1 year ago - Blog Posts
Wireless networks offer freedom for an increasingly mobile IT lifestyle. Yet managing login security is often overlooked. Scott Montgomery, Leader of Cloudpath Sales, Ruckus Wireless suggests that that there is a better way!
According to a recent report by Ericsson, there are now around 7 billion WiFi enabled mobile devices around the world and the number is growing. In the home, managing WiFi access rights is relatively simple but in the workplace, on university campuses and even in public areas like hotels, bars and gyms; the process of securely providing connectivity for staff, partners and guests has changed little over the last few decades. The most common method is still the simple password that provides universal access to either a private or guest network. However, as many technical experts will agree, this process is not a great idea in terms of security or efficiency.
To deal with the big item first, sharing passwords for access onto WiFi networks is like sharing the key to your front door. The key can be given back but there is no guarantee that the recipient hasn’t taken a copy. Until you change the locks, the door is no longer secure. This leads to a whole host of management issues as WiFi passwords change and insecure options of writing down passwords on bits of paper or the Chinese whispers of “Who knows the new password?” messages floating around an office.
Some organisations instead build WiFi access into other authentication methods such as Active Directory which is more secure but then this needs to be actively managed combined with authentication infrastructure that tends to be more complex.
Another issue is managing the devices on the network and who has access to which resources. This is becoming more of a problem as the number of devices and types of applications grow, especially with the popularity of cloud based services. As users or guests find themselves unable to access what they need from the appropriate device, the calls to the IT help-desk increase and everybody ends up unhappy at the WiFi network.
Anybody that has stayed in a hotel may have experienced another method through self-enrolment to the guest WiFi network via a web based interface. This technology has spread from hospitality and is now increasingly found in a more business friendly guise of which the Ruckus Cloudpath is the leading example.
In basic terms, Cloudpath is a policy based system that allows organisations to set who? what? when? and how? of access to the WiFi network. It uses mechanism of secure certificates; the same technology that websites such as Banks or retailers like Amazon use to ensure that a secure internet connection is made between a browser and a server. These certificates are used to authenticate that the legitimacy of each device that connects to the WiFi network and the system allows both self-enrolment and authentication against a trusted source like Active Directory or similar services, and is valid for any access point at any site connected to the Cloudpath service.
Once a user has been enrolled, approved for access and set against a policy, for example guest, staff or administrator; the system then manages the access to the WiFi network and related resources. This policy can be for an hour, day or even the length of a hotel stay or college course. Crucially, the user is not just given a password that they can share with anybody they choose, but instead Cloudpath ensures that the device is authorised only for the length of time set by the policy.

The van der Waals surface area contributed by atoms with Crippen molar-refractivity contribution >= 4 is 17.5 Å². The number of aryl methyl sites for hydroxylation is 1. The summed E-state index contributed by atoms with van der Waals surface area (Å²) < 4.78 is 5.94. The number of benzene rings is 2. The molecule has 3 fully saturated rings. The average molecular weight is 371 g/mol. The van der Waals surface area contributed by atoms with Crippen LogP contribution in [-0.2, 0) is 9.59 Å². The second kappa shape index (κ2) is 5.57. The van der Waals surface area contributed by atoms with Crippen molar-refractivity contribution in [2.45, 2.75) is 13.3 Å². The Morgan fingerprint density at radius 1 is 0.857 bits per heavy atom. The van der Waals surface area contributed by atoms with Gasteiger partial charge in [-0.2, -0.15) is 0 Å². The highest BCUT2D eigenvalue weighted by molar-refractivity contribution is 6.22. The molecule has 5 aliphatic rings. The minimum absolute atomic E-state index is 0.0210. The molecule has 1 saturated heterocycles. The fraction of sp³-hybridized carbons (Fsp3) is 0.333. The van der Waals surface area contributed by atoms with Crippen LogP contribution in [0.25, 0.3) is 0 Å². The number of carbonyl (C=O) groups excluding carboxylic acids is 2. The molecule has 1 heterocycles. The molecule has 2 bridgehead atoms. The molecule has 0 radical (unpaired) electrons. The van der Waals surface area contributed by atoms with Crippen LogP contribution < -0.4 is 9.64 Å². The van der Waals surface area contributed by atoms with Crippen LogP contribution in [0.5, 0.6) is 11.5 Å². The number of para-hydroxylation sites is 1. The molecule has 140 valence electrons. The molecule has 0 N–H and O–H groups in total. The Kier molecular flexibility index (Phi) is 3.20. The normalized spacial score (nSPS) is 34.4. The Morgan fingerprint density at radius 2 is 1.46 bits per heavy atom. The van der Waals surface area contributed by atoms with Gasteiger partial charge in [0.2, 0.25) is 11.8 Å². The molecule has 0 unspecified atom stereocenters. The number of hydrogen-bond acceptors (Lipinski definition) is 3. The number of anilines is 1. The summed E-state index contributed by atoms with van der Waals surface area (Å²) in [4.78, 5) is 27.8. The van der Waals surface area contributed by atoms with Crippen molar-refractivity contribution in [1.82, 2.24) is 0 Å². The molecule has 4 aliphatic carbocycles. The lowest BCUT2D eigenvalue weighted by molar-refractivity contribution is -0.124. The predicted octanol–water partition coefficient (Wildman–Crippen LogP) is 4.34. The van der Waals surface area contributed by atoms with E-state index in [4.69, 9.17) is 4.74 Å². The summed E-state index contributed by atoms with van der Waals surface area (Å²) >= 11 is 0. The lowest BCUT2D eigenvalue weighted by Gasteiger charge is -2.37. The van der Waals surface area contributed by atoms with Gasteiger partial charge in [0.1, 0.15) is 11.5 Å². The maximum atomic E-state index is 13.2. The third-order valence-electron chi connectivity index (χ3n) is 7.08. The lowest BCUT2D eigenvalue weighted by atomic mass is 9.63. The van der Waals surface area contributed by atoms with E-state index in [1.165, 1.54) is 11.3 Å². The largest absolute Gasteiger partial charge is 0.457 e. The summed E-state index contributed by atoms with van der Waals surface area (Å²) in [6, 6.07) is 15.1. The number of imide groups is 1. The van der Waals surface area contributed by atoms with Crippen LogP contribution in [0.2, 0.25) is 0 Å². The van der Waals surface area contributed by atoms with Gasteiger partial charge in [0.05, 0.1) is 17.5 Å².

Although designed by Ruckus, a leading WiFi technology provider, Cloudpath can work with any 802.11 based WiFi networks to make it easy to deploy in multi-vendor environments and the system is designed to work with any fixed or mobile device that use any Microsoft, Apple or Google operating system or web browser combinations.
Although it ticks the boxes of security and ease of use; the biggest objection is often “Yeah but passwords are working just fine – we don’t need to change!” The reality is that even overlooking the inherent security risk, passwords are a costly administrative burden. Take for example the case of Blackpool and The Fylde College, a large higher education college that every year has to enrol 22,000 students onto its WiFi network. Not only was Cloudpath able to massively simplify this cumbersome process, the help desk saved literally days by not having to field hundreds of calls from students with WiFi sign up issues.
But even in smaller offices, the productivity gains from not having to make calls to technical support each time a member of staff upgrades or uses a new mobile device to attach to the network saves hundreds of hours in lost productivity. However, the security side is just too big to ignore. The sheer pervasiveness of WiFi networks are making them targets for attacks that aim to compromise IT security. The last trick up Cloudpath’s sleeve is the ability to check devices as they commence this enrolment process to make sure they are clean and also enforce policies to make users carry out basic IT security hygiene processes to help keep devices free of malware and worms that are used as the entry point for more advanced security threats.
So the next time somebody in your office taps you on the shoulder or phones up the IT department to ask about the WiFi password, remember there is a better way - a path that is securer, less cumbersome to manage and actually saves time and money.